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René Hubris Treat-a-Trek

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René Hubris Treat-a-Trek

Old 01-12-22, 12:08 AM
  #126  
Doug Fattic 
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Since my classes were mentioned, I thought I better comment. My wife is going to retire this year so that means I will need to cut back on my teaching schedule. I'm way past the time when I could have retired. I usually do 5 three-week classes a year with one or two students in each class. I squeeze a painting class or two in there as well. I feel some obligation to continue teaching so the craft can maintain a high standard. I was very fortunate to go to Ellis Briggs in Yorkshire in 1975 to learn. Jack Briggs had plenty of time to show me and I worked along side Andrew the journeyman builder that allowed me to get my own experiences. I was a high school teacher at the time and my purpose for going was to bring the secrets back to the States to share them here. I taught my 1st class in a college setting in 1976 and have done it steadily since then. Over the years I've been able to refine the process. I expect every student to leave class with a professional quality frame. Sometimes I have to make up the difference for the less talented. I get a lot of students that have already taken another class somewhere else. I make zero effort to advertise and that weeds out the casuals. The most motivated seekers find me.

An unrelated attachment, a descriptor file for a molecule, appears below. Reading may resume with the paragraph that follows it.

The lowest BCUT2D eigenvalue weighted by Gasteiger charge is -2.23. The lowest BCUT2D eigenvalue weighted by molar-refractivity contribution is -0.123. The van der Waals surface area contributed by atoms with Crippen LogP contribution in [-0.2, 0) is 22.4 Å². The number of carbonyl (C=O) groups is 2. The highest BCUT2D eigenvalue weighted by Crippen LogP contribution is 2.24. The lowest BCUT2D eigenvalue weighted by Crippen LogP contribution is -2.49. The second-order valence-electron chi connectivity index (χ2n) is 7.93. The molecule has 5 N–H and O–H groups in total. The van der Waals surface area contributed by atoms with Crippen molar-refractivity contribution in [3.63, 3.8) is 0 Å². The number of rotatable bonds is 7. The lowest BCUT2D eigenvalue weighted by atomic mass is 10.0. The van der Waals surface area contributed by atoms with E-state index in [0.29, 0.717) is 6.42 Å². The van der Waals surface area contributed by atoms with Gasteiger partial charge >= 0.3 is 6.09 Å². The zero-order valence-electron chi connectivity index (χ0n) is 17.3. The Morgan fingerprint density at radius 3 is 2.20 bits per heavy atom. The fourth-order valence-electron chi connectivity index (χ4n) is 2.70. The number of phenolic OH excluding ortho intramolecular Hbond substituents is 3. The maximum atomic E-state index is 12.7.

As a college and university trained teacher, I know what it takes for someone to catch on. Trying to cram everything into 2 weeks is usually too much. There is a huge amount of material to absorb. For example when students have come from 2-week classes, sometimes their former instructor(s) had to do some of the work to get them done on time. This can sometimes show in their lack of preparation to do it again. The most serious of my students go to the college campus in Ukraine where they stay 2 or 3 months making frames that we turn into bicycles for pastors. They are needed on the eastern front now. The 10 or so that have done that in the last 20 years have come back with some serious skills. My reason for mentioning all of this is that those that really want to get solid training should make plans before it is too late. I've got many that have expressed interest than I'll ever be able to teach. I don't know when I am going to stop but sundown is on the horizon. Probably before I want it to but it won't be immediately.
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Old 01-12-22, 12:54 AM
  #127  
scarlson 
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@Doug Fattic , I am sad to hear that. I probably won't make it, given what my next few years of career as a new PhD look like. But, equally likely to only build for myself and close friends, anyway. You were very helpful in your advice to get away from the Harris white flux.